Boris Kaufman, the Oscar-winning cinematographer who shot Jean Vigo’s oeuvre and helped introduce a neo-realistic style into American films, was born on August 24, 1897, in Bialystok, Poland, then part of the Russian Empire. The youngest son of librarians, the Soviet directors Denis Kaufman (a.k.a. Dziga Vertov, meaning “Spinning Top”) and Mikhail Kaufman were his older brothers. Dziga Vertov was one of the great innovators in Soviet cinema, the father of the agit-prop film, who directed Chelovek s kino-apparatom (1929), and his brother Boris imitated his beloved camera tricks when he shot the documentary À propos de Nice (1930) for Vigo.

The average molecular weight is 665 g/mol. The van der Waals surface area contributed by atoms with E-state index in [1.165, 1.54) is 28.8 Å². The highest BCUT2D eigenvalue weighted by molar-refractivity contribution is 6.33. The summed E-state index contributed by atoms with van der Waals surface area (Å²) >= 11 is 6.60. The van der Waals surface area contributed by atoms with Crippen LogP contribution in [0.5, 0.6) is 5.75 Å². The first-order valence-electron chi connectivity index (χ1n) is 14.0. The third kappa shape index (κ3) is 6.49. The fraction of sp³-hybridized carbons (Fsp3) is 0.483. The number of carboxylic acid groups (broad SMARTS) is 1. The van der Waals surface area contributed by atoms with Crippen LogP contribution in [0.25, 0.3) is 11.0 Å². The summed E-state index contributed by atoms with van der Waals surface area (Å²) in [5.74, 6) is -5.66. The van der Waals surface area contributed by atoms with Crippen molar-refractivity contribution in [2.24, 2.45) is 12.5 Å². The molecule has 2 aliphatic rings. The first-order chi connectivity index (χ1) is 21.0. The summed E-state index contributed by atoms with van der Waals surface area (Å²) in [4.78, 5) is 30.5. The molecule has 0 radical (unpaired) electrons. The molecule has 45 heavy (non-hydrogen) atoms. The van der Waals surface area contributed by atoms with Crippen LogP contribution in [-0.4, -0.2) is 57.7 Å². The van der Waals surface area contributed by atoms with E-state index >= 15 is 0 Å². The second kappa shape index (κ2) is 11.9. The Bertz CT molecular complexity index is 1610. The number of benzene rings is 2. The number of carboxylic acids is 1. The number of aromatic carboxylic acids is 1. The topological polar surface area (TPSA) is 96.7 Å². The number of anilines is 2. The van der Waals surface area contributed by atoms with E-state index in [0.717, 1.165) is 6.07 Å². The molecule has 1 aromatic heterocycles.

The Kaufmans’ parents decided to move to Moscow at the outbreak of the First World War in 1914, and Denis went to school in St. Petersburg. In 1917, Russia experienced two revolutions, one which overthrew the Czar and the later, the “October” Revolution, which overthrew the bourgeois democracy and established the Bolshevik Party as the new rulers… read more